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Journal of Nanomaterials
Volume 2008, Article ID 874213, 19 pages
http://dx.doi.org/10.1155/2008/874213
Review Article

Toward a Detailed Understanding of Si(111)- Surface and Adsorbed Ge Nanostructures: Fabrications, Structures, and Calculations

Nanoscale Physics & Devices Laboratory, Institute of Physics, Chinese Academy of Sciences, P.O. Box 603, Beijing 100080, China

Received 30 August 2007; Accepted 11 January 2008

Academic Editor: Jun Lou

Copyright © 2008 Ye-Liang Wang et al. This is an open access article distributed under the Creative Commons Attribution License, which permits unrestricted use, distribution, and reproduction in any medium, provided the original work is properly cited.

Abstract

Firstly, both the rest atoms and the adatoms of Si(111)- surface are observed simultaneously by scanning tunneling microscopy (STM) when the sample bias voltages are kept less than − 0.7 V. The visibility of the rest atoms is rationalized by first-principle calculations and a very sharper tip can resolve them. Secondly, the behaviors of various Ge nanostructures fabricated on Si(111)- , ranging from the initial adsorption sites of individual Ge atoms to the aggregation patterns of Ge nanoclusters, and then to 2D extended Ge islands, are comprehensively investigated by STM. The individual Ge atoms tend to substitute for Si adatoms at Si(111)- with the preference of corner adatoms in the faulted half unit when keeping substrate at C. With increasing Ge coverage, individual Ge atoms and Ge nanoclusters coexist on the substrate. Subsequently, the density of Ge nanoclusters increase and cluster-distribution becomes gradually regular with the formation of final 2D extended hexagonal configuration. When keeping the substrate at C, Ge islands consisting of more complicated reconstructions with intermixing Ge/Si components are present on the substrate. The detail structural characterizations and the bonding nature of the observed Ge nanostructures are enunciated by the first-principle calculations.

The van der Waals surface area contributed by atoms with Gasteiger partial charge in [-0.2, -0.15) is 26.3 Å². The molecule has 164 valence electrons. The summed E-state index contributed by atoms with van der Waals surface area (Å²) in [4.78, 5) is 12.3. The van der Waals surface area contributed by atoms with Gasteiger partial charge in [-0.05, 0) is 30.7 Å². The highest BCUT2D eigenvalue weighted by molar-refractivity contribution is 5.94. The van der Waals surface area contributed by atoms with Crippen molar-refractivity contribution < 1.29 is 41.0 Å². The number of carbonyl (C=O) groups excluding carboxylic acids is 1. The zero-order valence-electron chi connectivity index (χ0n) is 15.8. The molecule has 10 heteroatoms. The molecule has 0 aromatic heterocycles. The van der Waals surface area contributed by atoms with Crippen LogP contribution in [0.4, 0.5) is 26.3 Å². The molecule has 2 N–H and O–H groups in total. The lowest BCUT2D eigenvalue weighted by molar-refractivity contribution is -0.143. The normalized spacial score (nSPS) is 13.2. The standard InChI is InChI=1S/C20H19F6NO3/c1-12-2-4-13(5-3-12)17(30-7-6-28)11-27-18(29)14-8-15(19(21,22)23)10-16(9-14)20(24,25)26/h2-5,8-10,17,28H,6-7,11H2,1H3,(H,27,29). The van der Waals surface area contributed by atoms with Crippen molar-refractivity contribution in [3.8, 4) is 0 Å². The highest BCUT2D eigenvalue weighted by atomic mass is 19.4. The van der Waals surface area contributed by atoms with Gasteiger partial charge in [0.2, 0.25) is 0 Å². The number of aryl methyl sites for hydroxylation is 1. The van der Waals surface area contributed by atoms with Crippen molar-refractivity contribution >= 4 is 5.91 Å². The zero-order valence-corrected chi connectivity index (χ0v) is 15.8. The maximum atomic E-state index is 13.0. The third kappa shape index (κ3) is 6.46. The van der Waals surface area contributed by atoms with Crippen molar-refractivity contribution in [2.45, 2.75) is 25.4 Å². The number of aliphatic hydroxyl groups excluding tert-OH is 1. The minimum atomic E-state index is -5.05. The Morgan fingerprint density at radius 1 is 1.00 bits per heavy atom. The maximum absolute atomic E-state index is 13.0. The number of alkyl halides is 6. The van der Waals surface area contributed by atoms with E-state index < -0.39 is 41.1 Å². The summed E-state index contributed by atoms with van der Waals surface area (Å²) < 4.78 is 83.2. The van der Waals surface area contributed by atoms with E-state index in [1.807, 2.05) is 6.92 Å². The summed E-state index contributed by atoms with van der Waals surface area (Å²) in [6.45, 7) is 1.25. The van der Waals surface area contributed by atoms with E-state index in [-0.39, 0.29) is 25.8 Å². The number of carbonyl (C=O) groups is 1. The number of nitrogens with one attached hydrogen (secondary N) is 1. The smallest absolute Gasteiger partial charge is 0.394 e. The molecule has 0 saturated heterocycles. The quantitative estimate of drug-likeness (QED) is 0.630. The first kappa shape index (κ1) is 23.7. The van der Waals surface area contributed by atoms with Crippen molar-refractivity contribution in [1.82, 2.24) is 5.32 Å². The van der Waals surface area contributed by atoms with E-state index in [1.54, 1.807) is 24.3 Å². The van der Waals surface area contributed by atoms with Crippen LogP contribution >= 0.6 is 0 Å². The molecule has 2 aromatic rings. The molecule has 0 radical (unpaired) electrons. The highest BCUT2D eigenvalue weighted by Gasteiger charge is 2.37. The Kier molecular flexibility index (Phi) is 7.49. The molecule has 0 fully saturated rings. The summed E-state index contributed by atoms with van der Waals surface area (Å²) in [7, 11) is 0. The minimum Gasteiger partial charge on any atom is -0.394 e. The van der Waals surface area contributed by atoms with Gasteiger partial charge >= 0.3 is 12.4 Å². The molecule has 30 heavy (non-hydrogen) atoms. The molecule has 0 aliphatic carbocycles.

1. “Ultimate” STM Images of the Si(111)- Surface

Si(111)-7 7 surface as one of the most complicated and fascinating object of study is being extensively used in various research fields ranging from surface science and material science to nanotechnology. As a classic example, this reconstructed surface provides a platform for the testing of the unprecedented resolution of STM as a novel powerful apparatus in the early 1980s [1]. The first real space atomic image of this surface was obtained by Binnig et al. in their landmark STM experiment [2], in which twelve bright spots corresponding to the topmost adatoms are revealed.